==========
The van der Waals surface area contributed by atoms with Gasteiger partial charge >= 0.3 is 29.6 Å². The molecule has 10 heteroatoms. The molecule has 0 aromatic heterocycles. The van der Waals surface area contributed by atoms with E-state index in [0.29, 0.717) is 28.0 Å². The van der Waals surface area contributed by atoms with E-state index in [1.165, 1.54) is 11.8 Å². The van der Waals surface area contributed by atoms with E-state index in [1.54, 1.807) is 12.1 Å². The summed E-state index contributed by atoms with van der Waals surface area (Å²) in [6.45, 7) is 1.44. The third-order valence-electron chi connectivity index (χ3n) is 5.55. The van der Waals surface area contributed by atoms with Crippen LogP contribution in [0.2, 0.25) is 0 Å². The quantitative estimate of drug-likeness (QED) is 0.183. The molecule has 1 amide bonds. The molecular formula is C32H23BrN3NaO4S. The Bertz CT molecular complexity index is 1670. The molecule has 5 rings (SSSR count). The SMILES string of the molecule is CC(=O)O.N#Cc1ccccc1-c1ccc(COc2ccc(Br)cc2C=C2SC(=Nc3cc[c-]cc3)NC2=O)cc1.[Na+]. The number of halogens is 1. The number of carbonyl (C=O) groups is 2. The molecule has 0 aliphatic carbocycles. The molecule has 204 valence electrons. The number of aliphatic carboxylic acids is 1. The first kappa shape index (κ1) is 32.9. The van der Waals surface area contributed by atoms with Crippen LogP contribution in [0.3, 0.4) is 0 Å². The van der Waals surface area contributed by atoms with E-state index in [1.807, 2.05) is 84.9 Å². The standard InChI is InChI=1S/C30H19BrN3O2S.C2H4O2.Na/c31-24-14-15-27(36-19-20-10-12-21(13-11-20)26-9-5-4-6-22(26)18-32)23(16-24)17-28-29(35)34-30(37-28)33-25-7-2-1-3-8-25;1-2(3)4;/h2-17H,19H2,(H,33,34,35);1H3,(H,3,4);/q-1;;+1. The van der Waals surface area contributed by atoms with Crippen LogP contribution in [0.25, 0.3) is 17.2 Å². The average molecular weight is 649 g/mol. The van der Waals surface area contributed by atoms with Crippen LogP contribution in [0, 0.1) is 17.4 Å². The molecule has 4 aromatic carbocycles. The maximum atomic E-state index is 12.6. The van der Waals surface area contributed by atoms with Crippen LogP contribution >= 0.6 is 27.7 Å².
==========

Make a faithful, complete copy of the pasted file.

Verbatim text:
The van der Waals surface area contributed by atoms with Gasteiger partial charge >= 0.3 is 29.6 Å². The molecule has 10 heteroatoms. The molecule has 0 aromatic heterocycles. The van der Waals surface area contributed by atoms with E-state index in [0.29, 0.717) is 28.0 Å². The van der Waals surface area contributed by atoms with E-state index in [1.165, 1.54) is 11.8 Å². The van der Waals surface area contributed by atoms with E-state index in [1.54, 1.807) is 12.1 Å². The summed E-state index contributed by atoms with van der Waals surface area (Å²) in [6.45, 7) is 1.44. The third-order valence-electron chi connectivity index (χ3n) is 5.55. The van der Waals surface area contributed by atoms with Crippen LogP contribution in [0.2, 0.25) is 0 Å². The quantitative estimate of drug-likeness (QED) is 0.183. The molecule has 1 amide bonds. The molecular formula is C32H23BrN3NaO4S. The Bertz CT molecular complexity index is 1670. The molecule has 5 rings (SSSR count). The SMILES string of the molecule is CC(=O)O.N#Cc1ccccc1-c1ccc(COc2ccc(Br)cc2C=C2SC(=Nc3cc[c-]cc3)NC2=O)cc1.[Na+]. The number of halogens is 1. The number of carbonyl (C=O) groups is 2. The molecule has 0 aliphatic carbocycles. The molecule has 204 valence electrons. The number of aliphatic carboxylic acids is 1. The first kappa shape index (κ1) is 32.9. The van der Waals surface area contributed by atoms with Crippen LogP contribution in [0.3, 0.4) is 0 Å². The van der Waals surface area contributed by atoms with E-state index in [1.807, 2.05) is 84.9 Å². The standard InChI is InChI=1S/C30H19BrN3O2S.C2H4O2.Na/c31-24-14-15-27(36-19-20-10-12-21(13-11-20)26-9-5-4-6-22(26)18-32)23(16-24)17-28-29(35)34-30(37-28)33-25-7-2-1-3-8-25;1-2(3)4;/h2-17H,19H2,(H,33,34,35);1H3,(H,3,4);/q-1;;+1. The van der Waals surface area contributed by atoms with Crippen LogP contribution in [0.25, 0.3) is 17.2 Å². The average molecular weight is 649 g/mol. The van der Waals surface area contributed by atoms with Crippen LogP contribution in [0, 0.1) is 17.4 Å². The molecule has 4 aromatic carbocycles. The maximum atomic E-state index is 12.6. The van der Waals surface area contributed by atoms with Crippen LogP contribution >= 0.6 is 27.7 Å².